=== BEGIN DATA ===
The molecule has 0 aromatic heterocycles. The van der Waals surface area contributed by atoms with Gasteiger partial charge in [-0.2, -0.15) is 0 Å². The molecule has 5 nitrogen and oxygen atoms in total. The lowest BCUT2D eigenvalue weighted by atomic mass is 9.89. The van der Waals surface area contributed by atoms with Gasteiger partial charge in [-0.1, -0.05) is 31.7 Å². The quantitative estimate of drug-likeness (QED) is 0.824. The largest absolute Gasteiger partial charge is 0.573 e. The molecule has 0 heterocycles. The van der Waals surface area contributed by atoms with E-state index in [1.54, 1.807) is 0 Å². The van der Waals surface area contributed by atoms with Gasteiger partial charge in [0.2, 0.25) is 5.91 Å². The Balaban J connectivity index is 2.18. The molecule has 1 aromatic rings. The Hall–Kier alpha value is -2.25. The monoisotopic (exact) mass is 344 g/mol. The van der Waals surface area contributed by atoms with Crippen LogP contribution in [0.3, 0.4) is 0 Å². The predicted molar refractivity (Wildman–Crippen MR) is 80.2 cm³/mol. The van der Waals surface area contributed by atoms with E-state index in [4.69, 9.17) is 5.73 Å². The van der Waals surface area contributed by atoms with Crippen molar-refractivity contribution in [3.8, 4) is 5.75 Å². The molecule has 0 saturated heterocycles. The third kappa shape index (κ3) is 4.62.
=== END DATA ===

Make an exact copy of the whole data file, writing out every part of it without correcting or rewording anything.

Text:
The molecule has 0 aromatic heterocycles. The van der Waals surface area contributed by atoms with Gasteiger partial charge in [-0.2, -0.15) is 0 Å². The molecule has 5 nitrogen and oxygen atoms in total. The lowest BCUT2D eigenvalue weighted by atomic mass is 9.89. The van der Waals surface area contributed by atoms with Gasteiger partial charge in [-0.1, -0.05) is 31.7 Å². The quantitative estimate of drug-likeness (QED) is 0.824. The largest absolute Gasteiger partial charge is 0.573 e. The molecule has 0 heterocycles. The van der Waals surface area contributed by atoms with E-state index in [1.54, 1.807) is 0 Å². The van der Waals surface area contributed by atoms with Gasteiger partial charge in [0.2, 0.25) is 5.91 Å². The Balaban J connectivity index is 2.18. The molecule has 1 aromatic rings. The Hall–Kier alpha value is -2.25. The monoisotopic (exact) mass is 344 g/mol. The van der Waals surface area contributed by atoms with Crippen LogP contribution in [0.3, 0.4) is 0 Å². The predicted molar refractivity (Wildman–Crippen MR) is 80.2 cm³/mol. The van der Waals surface area contributed by atoms with E-state index in [4.69, 9.17) is 5.73 Å². The van der Waals surface area contributed by atoms with Crippen molar-refractivity contribution in [3.8, 4) is 5.75 Å². The molecule has 0 saturated heterocycles. The third kappa shape index (κ3) is 4.62.